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REFERENCES

1. DiAngelis AJ, Andreasen JO, Ebeleseder KA, et al. International Association of Dental Traumatology guidelines for the management of traumatic dental injuries: 1. Fractures and luxations of permanent teeth. Dent Traumatol. 2012;28, 2–12.
2. Idzik S, Krauss E. Evaluating and managing dental complaints in primary and urgent care. J Nurse Pract. 2014;9:329–37.
3. Needleman HL, Stucenski K, Forbes PW, Chen Q, Stack AM. Massachusetts emergency departments' resources and physicians' knowledge of management of traumatic dental injuries. Dent Traumatol. 2013;29(4):272–279.
4. Choi D, Badner VM, Yeroshalmi F, Margulis KS, Dougherty NJ, Kreiner-Litt G. Dental trauma management by New York City school nurses. J Dent Child (Chic). 2012;79(2):74–78.
5. Eskandarian T, Badakhsh S, Esmaeilpour T. The effectiveness of oral rehydration solution at various concentrations as a storage media for avulsed teeth. Iran Endod J. 2013;8(1):22–24.
6. Ceallaigh PO, Ekanaykaee K, Beirne CJ, Patton DW. Diagnosis and management of common maxillofacial injuries in the emergency department. Part 5: dentoalveolar injuries. Emerg Med J. 2006;24(6):429–430.
7. Karayilmaz H, Kirzioglu Z, Erken Gungor O. Aetiology, treatment patterns and long-term outcomes of tooth avulsion in children and adolescents. Pak J Med Sci. 2013;29(2):464–468.
8. Ram D, Cohenca N. Therapeutic protocols for avulsed permanent teeth: review and clinical update. Pediatr Dent. 2004;26(3):251–255.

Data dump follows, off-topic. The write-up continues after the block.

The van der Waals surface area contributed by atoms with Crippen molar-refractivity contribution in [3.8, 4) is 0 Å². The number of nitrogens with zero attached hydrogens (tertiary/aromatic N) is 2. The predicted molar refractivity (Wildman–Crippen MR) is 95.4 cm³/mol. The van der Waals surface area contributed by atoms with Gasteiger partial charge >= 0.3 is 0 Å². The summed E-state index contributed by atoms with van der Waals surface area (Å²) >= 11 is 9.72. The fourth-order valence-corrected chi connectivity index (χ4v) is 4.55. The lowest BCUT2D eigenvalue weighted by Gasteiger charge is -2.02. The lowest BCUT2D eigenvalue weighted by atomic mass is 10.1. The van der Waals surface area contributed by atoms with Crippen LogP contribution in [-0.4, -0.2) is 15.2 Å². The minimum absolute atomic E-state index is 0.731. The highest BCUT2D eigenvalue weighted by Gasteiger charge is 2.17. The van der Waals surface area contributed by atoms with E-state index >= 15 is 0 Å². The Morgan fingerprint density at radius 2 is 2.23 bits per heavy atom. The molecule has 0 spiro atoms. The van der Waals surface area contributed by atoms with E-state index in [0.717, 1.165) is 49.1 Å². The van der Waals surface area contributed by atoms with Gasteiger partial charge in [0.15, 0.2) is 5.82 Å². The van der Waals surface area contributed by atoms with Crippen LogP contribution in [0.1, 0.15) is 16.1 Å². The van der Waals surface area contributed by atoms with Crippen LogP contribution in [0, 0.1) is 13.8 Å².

9. Udoye CI, Jafarzadeh H, Abbott PV. Transport media for avulsed teeth: a review. Aust Endod J. 2012;38(3):129–136.
10. McTigue DJ. Evaluation and management of dental injuries in children. UpToDate. 2014. www.uptodate.com.
11. Skapetis T, Gerzina T, Hu W. Management of dental emergencies by medical practitioners: recommendations for Australian education and training. Emerg Med Australas. 2011;23(2):142–152.
12. Rubinoff M. Slip-and-fall injuries causing dental trauma. J Can Dent Assoc. 2005;71:823–7.
13. Gaudio RM, Feltracco P, Barbieri S, et al. Traumatic dental injuries during anaesthesia: part I: clinical evaluation. Dent Traumatol. 2010;26(6):459–465.
14. van Wicklin S. Autologous tissue. In: Conner R, ed. 2015 Guidelines for Perioperative Practice. Denver, CO: AORN; 2015.
15. Douglass AB, Douglass JM. Common dental emergencies. Am Fam Physician. 2003;67(3):511–516.
16. Cash J. Throat and mouth guidelines. In: Cash J, Glass C, eds. Family Practice Guidelines. New York, NY: Springer; 2014:127–137.
Keywords:

dental emergency; nurse practitioner; tooth avulsion